Wednesday, October 22, 2014
Wednesday, October 1, 2014
Refining character, trying to push the read clearer to focus on the eyes and cheek zone.
Chose to go with a ruffian personality.
If I've been refining with a character facing one direction too long I will often flip the way I'm drawing it during the process. This helps shake off cobwebs in the brain and let you focus on what is important. It is really easy to get stuck in paths you've taken previously. Also, I tend to start from skinny light lines and if I've been doing that awhile will switch up to negative shapes, again to shake off cobwebs.
In the last image I lost my little hairdo that I was having fun with, but you can still feel it in the shape of the negative space.
I'm done with this exercise for now, but if I were to continue I'd probably take that last image and do some proportion tweaking on it. Making the neck area longer, and balancing the shape of the fur ruff under the chin with the outer fur.
Extra things: The final wolf head is not my favorite. It lacks the noodly little things that I geek out about. This also means it is much cleaner though, and people who aren't me will probably like it a lot more because they get what it's about. It reads and itsn't as bizarre, isn't as niche. *cough* Isn't as fun.
I don't usually put this much thought into my drawings. My general state is brainstorming and making dick jokes, not refining. Left to my own devices I just doodle randomly and never take the characters further. If I did character design for a living I probably would be putting lots more time after the fact. My day job as a character modeler means I am at the tail end of character refinement all the time, so doodling is lots more fun than the feeling of taking work home with me. That said I really really should practice more at refining my own ideas and get mo' betta' at painting. It would expand my mind as an artist and step back from being as much a skilled craftsperson. One of the big challenges in life is too many interests. Building things is as awesome as designing them, but if you have to do it all it is waaaaaay way too much work. It's rad to work in groups and get lots done in the same amount of time that I could to make a single thing.
More exploration and initial refinement.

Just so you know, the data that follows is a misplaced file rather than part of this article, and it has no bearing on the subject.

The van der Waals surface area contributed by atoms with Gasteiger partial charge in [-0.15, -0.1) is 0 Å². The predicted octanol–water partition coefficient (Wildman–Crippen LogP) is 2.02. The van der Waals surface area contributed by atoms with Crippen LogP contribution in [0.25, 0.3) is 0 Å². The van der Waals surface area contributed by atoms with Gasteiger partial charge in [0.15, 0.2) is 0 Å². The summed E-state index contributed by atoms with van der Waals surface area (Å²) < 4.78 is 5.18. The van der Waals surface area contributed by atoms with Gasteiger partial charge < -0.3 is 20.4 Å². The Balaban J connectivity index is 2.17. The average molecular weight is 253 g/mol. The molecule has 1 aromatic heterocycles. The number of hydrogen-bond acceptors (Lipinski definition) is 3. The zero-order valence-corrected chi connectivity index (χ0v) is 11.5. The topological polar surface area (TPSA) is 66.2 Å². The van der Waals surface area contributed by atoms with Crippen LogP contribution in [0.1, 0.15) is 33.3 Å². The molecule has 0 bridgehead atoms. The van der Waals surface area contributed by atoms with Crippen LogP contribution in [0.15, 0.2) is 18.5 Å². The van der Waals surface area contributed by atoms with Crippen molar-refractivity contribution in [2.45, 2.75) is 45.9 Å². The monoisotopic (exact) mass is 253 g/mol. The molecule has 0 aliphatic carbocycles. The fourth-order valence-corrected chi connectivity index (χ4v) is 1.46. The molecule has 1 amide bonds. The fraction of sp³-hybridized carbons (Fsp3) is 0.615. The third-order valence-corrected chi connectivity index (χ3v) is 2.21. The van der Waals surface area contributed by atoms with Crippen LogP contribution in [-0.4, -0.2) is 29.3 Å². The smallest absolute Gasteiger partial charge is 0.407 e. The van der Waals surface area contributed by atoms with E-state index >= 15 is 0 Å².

So the choices I've made so far on pushing the character have become a bit baboonish. One of the things I find appealing about designing known subjects is, how far can you push it until it becomes something else. In this instance, what makes a wolf a wolf and not a baboon? Without the body that information is more important, because the body would tell us a lot.
In the lower image I take my first pass at the appeal phase. While the character is way too complex and busy, it is becoming likeable. Especially when using busy constructions I fall back on known cartoon shorthand for eye and mouth language. It does what I want, I find these particular sets very appealing, and is a quick clear read.
From here choices I could make become more diverse. Do I continue to simplify the line language? Do I force the eye instead using value and color so I can keep the noisyness of the lines? What is important and where do I set priority? If this was for a real project I'd probably tackle eye read first, which means making a firm eye choice and probably making them much larger on the face.
As I am designing, all of these notes come into play, but in my own head, it's sort of a silly doo doo doot this makes me happy this makes me frustrated set of feelings rather than verbal thoughts. I will say mostly frustrated. I'm kind of an angry drafter, but the characters make me happier as they come into being.
Tuesday, September 30, 2014
When I design an animal character I like to study photos, then drawing by drawing play with character, warping it. The final step is usually focusing on the more extreme experiments away from the studies and bringing back what I might call universal appeal. The fight is creating a legible appealing character, while maintaining that interesting concept you discovered while experimenting.
The drawings here are the first few steps into turning information into abstraction. They don't go to huge extremes yet, but lead me there.